Set Career Goals for a Brighter Future

Create your future by setting career goals

The New Year is a time many people make resolutions and set goals for various parts of their life, but few people set or revisit goals for their career. Rather than having specific and clear goals, many people almost drift though their career – they have an idea that they want to be promoted or attain a higher salary, but they don’t actually have a clear goal of where they want to be in ten years’ time or what is the next step or milestone on getting there.

People who plan their career achieve more and are more successful. They tend to be the people that others are envious of and wonder what they are doing to get promoted faster than their peers. People who plan their career are usually more content, satisfied and fulfilled in their work. People who plan their career are more likely to get where they want to go because they have a ‘career roadmap’.

So, as it is the New Year, now is a good time for you to plan your career, and below describes how you can go about doing it.

The starting point for career planning is a question: Where do you want to be career-wise in seven to ten years’ time?

Seven to ten years is considered long-term in career planning, but it is also useful to consider what job you want to retire from at the end of your career – depending on your age, this may be considerably longer-term than your seven to ten year career goal. However, an ‘end-of-career’ goal can provide overall direction to your career and how you think about it. Your ‘end-of-career’ goal may change over time as you gain experience and/or develop new interests, so it is not completely fixed or ‘set in stone’ – but it is an important beacon providing guidance to your career direction.

To develop your career plan, it is useful to identify both your ‘end-of-career’ goal and your seven to ten year career goal. Indeed, your seven to ten year career goal will be a major milestone on the way to your ‘end-of-career’ goal. Even if you are unsure or unclear about your ‘end-of-career’ goal, you can still develop a valuable and constructive long-term plan by focusing on a seven to ten year period. The process of determining both is the same, just that one is a longer duration than the other and will have more milestones. Here, for simplicity, we will focus on developing a seven to ten year career plan.

Having answered the question of where you want to be in your career in seven to ten years’ time, write that down at the top of a sheet of paper – this is your end point. Also write down at the bottom of the page where you are now – the job you are currently in – this is your starting point. This is the framework for your career ‘roadmap’.

Now you need to consider what milestones are in between your starting and end points. Let’s begin at your end point: What type of job do you need to be in to be considered eligible to get the long-term job that you want? What experience and skills are required for this job? This is the final milestone on the way to your career goal.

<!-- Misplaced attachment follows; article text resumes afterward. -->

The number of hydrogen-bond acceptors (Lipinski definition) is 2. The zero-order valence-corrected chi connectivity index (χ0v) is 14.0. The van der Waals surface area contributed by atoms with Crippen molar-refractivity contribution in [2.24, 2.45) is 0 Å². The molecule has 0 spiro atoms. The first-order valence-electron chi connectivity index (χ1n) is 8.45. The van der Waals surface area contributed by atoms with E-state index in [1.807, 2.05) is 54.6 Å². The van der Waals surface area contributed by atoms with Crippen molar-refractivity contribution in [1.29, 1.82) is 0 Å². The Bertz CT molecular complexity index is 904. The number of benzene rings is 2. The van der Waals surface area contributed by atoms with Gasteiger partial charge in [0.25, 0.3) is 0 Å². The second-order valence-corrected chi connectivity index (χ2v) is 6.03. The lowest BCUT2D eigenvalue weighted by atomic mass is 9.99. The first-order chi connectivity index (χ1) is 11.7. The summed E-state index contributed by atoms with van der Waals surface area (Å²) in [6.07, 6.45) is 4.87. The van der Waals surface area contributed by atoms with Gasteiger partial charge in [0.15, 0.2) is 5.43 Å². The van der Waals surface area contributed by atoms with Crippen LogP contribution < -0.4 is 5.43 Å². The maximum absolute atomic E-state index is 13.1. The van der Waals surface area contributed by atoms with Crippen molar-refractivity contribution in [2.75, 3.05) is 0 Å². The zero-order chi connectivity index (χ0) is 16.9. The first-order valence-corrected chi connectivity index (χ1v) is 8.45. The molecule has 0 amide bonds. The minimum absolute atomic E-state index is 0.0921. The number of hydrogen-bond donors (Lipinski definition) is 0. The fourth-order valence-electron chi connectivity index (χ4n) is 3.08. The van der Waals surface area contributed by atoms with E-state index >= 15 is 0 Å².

And for that job – the final milestone job – what job would you need to be in to be considered eligible to get promoted to this job? This is your second-last milestone. And so on until you are back at your current job and have identified milestones all the way to your end job.

Now you have a career roadmap that has identified your long-term career goal (the end point) and each type of job you need to get along the way as milestones. You can see a clear direction your career needs to take. When job opportunities present themselves, you now have guidance on whether such jobs will help you get where you want to be – are they in keeping with your career roadmap? Will such a job help you get the next job that is a milestone on your career roadmap or the one after that? If so, you should take it – if not, it is a distraction on your way to your end goal.

A following article will show you how to create a career development plan that will identify the skills, qualifications, knowledge and experience necessary to secure the jobs on your career roadmap.

How our values affect our work and choice of career

Values determine our happiness at work

What are ‘values’?

Values are what are important to us in a particular context. In the context of our career or work for example, values are what is important to us about that and may include such things as ‘challenge’, ‘teamwork’, ‘autonomy’, or ‘recognition’. Values are what we want in a particular context.

Money is a value

Money or salary is usually a work value as well, because we all need money to live and pay the bills. For some people, just having enough to live on, look after their dependents (children and/or parents), pay the bills and have a little holiday is sufficient. For others, they want lots and lots of money. The difference between the two is another value which is about what money can do for them – for the person wanting lots of money, money can buy material goods which shows other people how successful they are. The other value here may be a self-esteem related one such as wanting others to look up to them.

Values mean different things to different people

A person who has work values such as ‘autonomy’ and ‘recognition’ will only be happy in work if their boss allows them to ‘get on with it’ – that they are allowed decide how the work is done or the desired outcome reached without being micromanaged by the boss. They also need to be given recognition for the work they do. However, recognition means different things to different people. For some, recognition may have to be in the form of a financial bonus or a pay increment. For others, they may just want the boss to acknowledge that they did a good job or get a ‘thank you’ for doing it. Again, some people want public recognition – i.e. it is also important to them that others know that the boss has recognised their effort – while for others a private word of thanks is sufficient.